Super 1s Award winners inspire
The Oval could well be the venue for a very special men’s Ashes finale in two weeks’ time, but this week the historic venue hosted a memorable event of a different kind where two young people were recognised for their personal development and contribution to Super 1s when they were both presented with an Inspire Award by England all-rounder Chris Woakes and comic Adam Hills.
Our first award winner on the night was Sophie from Super 1s in Hampshire. She won her award after being a regular attendee at her Super 1s hub for over eight years and showcasing how much she has developed personally. She has become a brilliant role model for others and played a key role in making cricket a game for everyone.
She said: "There are no words to describe it, I’m on top of the world right now. This award is not only for me but it’s for all my people back home and all my team and I’m going to go, "this may have my name on it, but this is for you, this is about us."
Leonard got involved with Super 1s after being handed a flyer by former teacher Peter Francis at Oak Lodge School. Since getting involved, the teenager’s confidence has skyrocketed as cricket remains front and centre in her life.
"The fact that this is the only programme in the world like this, as big as it is, means it needs to keep growing. There needs to be involvement throughout life because it improves those kids’ lives, and it improves everybody’s lives. I need to encourage other people so it’s not just me as a role model, I want to have ten role models standing by my side and showing what this sport can offer."
Our second award winner, Connor, who lives with cerebral palsy and epilepsy, attends the Yeovil hub of our Somerset Super 1s project. His parents were told he wasn’t going to be able to walk when he was a child. Now, he’s a fully-fledged member of the Yeovil Super 1s, runs some of the sessions, coaches at his local cricket club and is also a personal trainer.
Hyde thought he was going to The Oval to watch a cricket match and was overwhelmed when comedian Adam Hills announced him as a recipient of the Inspire Award.
He said: “I didn’t even think I was going to get the award; I thought I was coming to watch a cricket match, mom just said to make sure I bring my suit.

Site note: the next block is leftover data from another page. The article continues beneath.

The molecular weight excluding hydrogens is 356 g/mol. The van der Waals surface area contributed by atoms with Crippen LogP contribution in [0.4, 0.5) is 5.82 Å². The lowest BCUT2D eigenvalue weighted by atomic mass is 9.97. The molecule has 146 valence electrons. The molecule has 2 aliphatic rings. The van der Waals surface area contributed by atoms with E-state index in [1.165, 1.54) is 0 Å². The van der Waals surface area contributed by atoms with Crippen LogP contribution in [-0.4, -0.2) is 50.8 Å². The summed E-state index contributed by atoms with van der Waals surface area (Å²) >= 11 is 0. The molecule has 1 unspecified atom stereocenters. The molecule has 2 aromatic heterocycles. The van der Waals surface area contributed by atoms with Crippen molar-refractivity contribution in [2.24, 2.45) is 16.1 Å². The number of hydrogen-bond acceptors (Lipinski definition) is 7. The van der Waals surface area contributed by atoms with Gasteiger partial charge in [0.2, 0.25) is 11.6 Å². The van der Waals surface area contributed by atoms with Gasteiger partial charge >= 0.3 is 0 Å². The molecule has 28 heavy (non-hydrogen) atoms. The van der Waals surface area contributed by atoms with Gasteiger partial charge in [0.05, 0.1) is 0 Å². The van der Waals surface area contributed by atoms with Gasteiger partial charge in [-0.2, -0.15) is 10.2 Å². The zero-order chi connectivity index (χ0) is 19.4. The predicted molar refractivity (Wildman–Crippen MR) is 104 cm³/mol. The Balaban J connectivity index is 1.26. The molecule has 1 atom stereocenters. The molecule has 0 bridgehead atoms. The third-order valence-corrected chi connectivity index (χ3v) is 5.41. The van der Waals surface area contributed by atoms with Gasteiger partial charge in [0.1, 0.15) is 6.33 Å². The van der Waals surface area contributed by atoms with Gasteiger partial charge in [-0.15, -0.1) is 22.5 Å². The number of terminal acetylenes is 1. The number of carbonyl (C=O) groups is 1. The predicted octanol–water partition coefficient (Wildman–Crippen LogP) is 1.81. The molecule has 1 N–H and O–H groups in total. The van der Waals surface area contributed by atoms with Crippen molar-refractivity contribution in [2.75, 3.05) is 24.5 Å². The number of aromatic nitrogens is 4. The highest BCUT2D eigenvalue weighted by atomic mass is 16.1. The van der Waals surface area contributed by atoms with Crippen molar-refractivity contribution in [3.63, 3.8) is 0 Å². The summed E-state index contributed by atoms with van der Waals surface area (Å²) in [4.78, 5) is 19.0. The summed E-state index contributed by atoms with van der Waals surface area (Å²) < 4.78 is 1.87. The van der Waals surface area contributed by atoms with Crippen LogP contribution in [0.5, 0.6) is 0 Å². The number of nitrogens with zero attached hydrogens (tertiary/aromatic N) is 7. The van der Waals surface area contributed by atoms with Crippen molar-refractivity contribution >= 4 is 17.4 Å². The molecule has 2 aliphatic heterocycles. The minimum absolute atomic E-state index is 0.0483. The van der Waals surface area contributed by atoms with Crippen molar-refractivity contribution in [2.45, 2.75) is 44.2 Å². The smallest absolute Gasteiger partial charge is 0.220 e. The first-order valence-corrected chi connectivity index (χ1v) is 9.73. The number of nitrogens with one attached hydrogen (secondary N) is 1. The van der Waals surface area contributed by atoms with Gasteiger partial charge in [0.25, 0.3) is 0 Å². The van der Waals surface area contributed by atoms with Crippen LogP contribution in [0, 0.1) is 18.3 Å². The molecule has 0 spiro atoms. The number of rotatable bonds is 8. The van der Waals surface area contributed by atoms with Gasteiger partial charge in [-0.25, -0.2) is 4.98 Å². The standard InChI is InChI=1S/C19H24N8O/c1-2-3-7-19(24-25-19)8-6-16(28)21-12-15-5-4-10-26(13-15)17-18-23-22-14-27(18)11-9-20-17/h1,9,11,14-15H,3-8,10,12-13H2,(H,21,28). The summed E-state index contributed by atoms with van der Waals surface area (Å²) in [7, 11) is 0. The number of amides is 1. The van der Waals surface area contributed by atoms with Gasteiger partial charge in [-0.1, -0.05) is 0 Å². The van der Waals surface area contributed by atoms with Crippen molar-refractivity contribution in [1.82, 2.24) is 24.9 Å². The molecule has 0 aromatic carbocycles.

“I think cricket has saved my life, I wasn’t as social with people because I was a bit scared that people would think I shouldn’t be involved in a cricket match, and I proved a lot of people wrong.
“Lord’s Taverners are doing an amazing job; I really respect them and what they do for young people, and they’ve helped me so much as well.
“If I didn’t have cricket, I don’t think I would be as happy, and I can’t say thank you enough.”
He added: “It’s really motivating, sometimes I think of coaching and training as not actual work because I really enjoy what I'm doing, I just care about other people enjoying it.
“At the moment one of my goals is to pass my level two cricket course, that means I can go into one-to-one coaching with people. Hopefully, I'll become a level two and in a couple of years I might do level three and come back here as a manager.”
“Don’t let anyone say you can’t do something, I don’t believe in that at all, I show people that I can do stuff.”
Super 1s is supported by the Berkeley Foundation, and to continue the feel good factor at the Oval, it was announced that they are continuing their partnership of the life-changing national disability cricket programme for another three years.
The free and inclusive cricket programme is now being delivered in every English county, Scotland, and Wales, with support from the ECB also proving vital in the expansion of the programme.